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Speech Therapy or Public Health?(11 Posts)
I am faced with a big decision. I'm not from the UK but have been accepted onto a MSc Public Health degree. I'll need to sort the student visa soon if I'm going to do it this year. I'm 31 and I want to get a move on with my life...
I will have to fund this out of pocket and I am prepared and can afford to do it, but what holds me back is the issue of a job after graduating and not knowing if this is 100% the right choice for me. I've done a lot of research and many grads from these programs seem to struggle to find work. I'm interested in things like environmental health and Public Health does encompass that to some degree, but I'm just not sure if I will be able to work in this field upon graduating.
Also, I have a lot of freelance clients in my current line of work and I wouldn't be able to freelance at all on a student visa in the UK, so there goes that income. I love the UK and have lived there for 6 months on a visitor visa in the past and I could do that again if I wanted to go back, but on the student visa I would be able to stay for one full year. But I know this is not a reason to base my decision of whether to go forward with the degree or not.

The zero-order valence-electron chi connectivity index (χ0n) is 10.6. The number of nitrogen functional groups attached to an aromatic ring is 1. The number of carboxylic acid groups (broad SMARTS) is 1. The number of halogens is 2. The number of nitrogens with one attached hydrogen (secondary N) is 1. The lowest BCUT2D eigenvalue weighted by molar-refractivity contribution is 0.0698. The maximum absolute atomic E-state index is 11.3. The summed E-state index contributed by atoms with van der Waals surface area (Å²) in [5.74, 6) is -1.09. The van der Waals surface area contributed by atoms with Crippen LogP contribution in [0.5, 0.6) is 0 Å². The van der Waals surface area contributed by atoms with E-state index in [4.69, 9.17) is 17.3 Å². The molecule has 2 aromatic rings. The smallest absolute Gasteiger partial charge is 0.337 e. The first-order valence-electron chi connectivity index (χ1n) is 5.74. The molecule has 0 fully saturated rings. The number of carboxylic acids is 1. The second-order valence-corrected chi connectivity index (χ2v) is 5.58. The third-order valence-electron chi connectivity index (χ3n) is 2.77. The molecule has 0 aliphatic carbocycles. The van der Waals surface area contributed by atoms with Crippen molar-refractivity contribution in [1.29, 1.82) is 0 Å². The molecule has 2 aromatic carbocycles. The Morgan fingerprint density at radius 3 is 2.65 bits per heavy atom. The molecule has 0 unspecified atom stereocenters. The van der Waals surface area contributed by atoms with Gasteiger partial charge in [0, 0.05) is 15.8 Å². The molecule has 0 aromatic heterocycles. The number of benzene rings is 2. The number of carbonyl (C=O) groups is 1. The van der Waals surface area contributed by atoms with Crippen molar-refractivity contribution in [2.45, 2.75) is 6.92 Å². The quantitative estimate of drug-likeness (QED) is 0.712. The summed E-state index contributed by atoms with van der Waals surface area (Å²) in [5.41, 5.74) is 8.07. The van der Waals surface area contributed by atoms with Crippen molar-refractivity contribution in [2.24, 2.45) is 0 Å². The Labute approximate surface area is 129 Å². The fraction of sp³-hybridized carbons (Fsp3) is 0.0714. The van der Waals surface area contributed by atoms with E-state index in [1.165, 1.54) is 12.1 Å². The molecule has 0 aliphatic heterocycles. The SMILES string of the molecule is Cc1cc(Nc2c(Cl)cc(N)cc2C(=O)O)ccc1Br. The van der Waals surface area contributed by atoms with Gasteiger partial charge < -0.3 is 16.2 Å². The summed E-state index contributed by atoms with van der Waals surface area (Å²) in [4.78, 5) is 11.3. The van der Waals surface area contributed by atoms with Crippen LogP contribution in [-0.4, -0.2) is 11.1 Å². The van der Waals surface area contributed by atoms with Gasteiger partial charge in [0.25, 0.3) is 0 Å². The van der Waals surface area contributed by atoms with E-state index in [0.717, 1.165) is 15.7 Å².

My other option is to pursue Speech Therapy as a career. I have wanted to do this for a long time and it feels like something constantly nagging me in the back of my mind. I would need to do a year or pre requisite courses (can do these all online) and then apply to grad school in my country (which can be online as well or partially online plus on campus or fully on campus)... Speech therapists are basically guaranteed a nice job upon graduating as the need is so strong. I'm very good with children and creative at coming up with games and activities to help them learn. I light up around kids.
I am an ISFJ personality... so sensitive, introverted, creative, and compassionate and I tend to clam up around intimidating types in the workplace.
I just don't know what to do and I am so torn right now. Any advice or opinions? Thank you so much in advance
One more thing I forgot to add... I will be done with the Public Health degree in 1 year if I do it. Speech Therapy qualifications will take 3-4 years and will be 2-3 times more expensive than the Public Health degree. So very torn!
Speech therapists are very much in demand in the UK, however, it is not just about working with kids with difficulty speaking, it is most commonly working with the elderly, doing swallowing assessments etc... They are usually band 7 and sometimes band 8A so earn a good salary.
There are various things you can do with a degree in Public Health. The most lucrative one would be to do a specialty training. It's hard to get in, but if you do, you are paid to carry out the training, and afterwards (2 to 3 years), you earn the status of Consultant in Public Health and earn the same salary than a Consultant in Medicine.